Page:Southern Historical Society Papers volume 36.djvu/92

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Southern Historical Society Papers.

But, in this twentieth century, of wireless telegrams, inhuman phonographs and mental searchlights, the almost universal ignorance of the most fecund, and most unique, epoch in national history, is at least inexcusable!

It was cause for sorrow that the gentle, but determined head of the U. D. C. found need for her proclamation, urging the Chapters to promote the knowledge of Davis and Lee. It was cause for shame, that in a long centennial twelvemonth, the small molehill of vis inertiate was never surmounted by the foot of action; and that its closing days see the schoolboys and girls of the South, reading of the executive of Confederate laws, and of the leaders of Southern armies, from books bearing an imprint far from their own.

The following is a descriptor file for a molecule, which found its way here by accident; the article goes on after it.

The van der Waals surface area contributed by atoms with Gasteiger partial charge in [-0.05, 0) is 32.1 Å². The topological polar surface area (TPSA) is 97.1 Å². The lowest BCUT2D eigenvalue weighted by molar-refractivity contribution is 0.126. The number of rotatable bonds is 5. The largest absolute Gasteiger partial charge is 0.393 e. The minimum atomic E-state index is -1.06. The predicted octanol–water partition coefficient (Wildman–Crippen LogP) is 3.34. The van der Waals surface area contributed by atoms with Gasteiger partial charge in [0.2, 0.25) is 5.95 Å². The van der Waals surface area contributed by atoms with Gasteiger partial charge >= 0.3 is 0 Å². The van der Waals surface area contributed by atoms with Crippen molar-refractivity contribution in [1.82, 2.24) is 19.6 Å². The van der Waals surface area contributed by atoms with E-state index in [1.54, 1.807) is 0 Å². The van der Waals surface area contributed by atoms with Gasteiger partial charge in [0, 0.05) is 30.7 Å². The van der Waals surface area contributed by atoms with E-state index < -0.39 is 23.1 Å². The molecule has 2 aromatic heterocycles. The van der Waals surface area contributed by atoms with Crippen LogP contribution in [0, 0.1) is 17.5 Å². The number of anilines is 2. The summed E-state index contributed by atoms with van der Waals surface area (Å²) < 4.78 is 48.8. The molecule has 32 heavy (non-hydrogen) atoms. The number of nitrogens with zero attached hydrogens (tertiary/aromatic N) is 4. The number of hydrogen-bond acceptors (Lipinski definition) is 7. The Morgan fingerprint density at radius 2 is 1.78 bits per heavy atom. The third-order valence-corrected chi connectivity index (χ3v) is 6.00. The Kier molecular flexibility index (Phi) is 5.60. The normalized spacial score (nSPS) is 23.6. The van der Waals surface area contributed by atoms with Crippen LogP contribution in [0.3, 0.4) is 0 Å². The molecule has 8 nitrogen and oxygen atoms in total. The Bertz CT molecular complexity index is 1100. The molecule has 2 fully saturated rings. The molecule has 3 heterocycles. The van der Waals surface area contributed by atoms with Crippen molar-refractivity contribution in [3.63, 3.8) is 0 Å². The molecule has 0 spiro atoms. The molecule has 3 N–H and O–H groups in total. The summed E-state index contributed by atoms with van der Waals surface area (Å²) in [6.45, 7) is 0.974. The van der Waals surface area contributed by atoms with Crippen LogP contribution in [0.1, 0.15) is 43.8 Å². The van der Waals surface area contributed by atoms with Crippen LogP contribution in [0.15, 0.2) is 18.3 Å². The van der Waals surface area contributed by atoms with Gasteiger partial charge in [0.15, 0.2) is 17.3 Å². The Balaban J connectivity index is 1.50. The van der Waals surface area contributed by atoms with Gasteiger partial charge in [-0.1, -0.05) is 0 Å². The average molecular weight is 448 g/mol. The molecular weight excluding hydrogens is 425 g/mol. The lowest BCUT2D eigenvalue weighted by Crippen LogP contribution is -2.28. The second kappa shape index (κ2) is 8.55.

The Davis family comes of Welsh descent; and it is singular to recall that the tough-fighting little State that so puzzled Edward Longshanks to conquer, lend forbears to so many notable factors in our Civil War. Another Davis family of Wales emigrated to South Carolina and intermarried with the Canty and other leading people of that State. Strangely, too, they went to Mississippi, and Robert, of the third generation, married the President's youngest sister, his "Little Polly."

The most French of Confederate Generals, and one of the most famous—the Preux chevalier of Louisiana Creole fighters – was also Welsh. Pierre Gustave Toutant de Beauregard came down in direct descent from Tider, the Young, a famous Welsh chief and last to yield "to proud England's power."

Strangest of all; the Great President – who opposed, overthrew and would never have imprisoned Jefferson Davis—was also from Welsh stock; his progenitors, like the Confederate's, having come to America from Wales and sat down among the people of Penn. In the earlier half of the eighteenth century three Welsh brothers, named Davis, sailed from Wales to settle in Pennsylvania. They were young men of the better farming class; not of the gentry, but said to be well-to-do and intent upon taking uplands. Singularly enough, their numerous descendants have no positive record of their advent, or even certainly of their names. Their most famous descendant in the third generation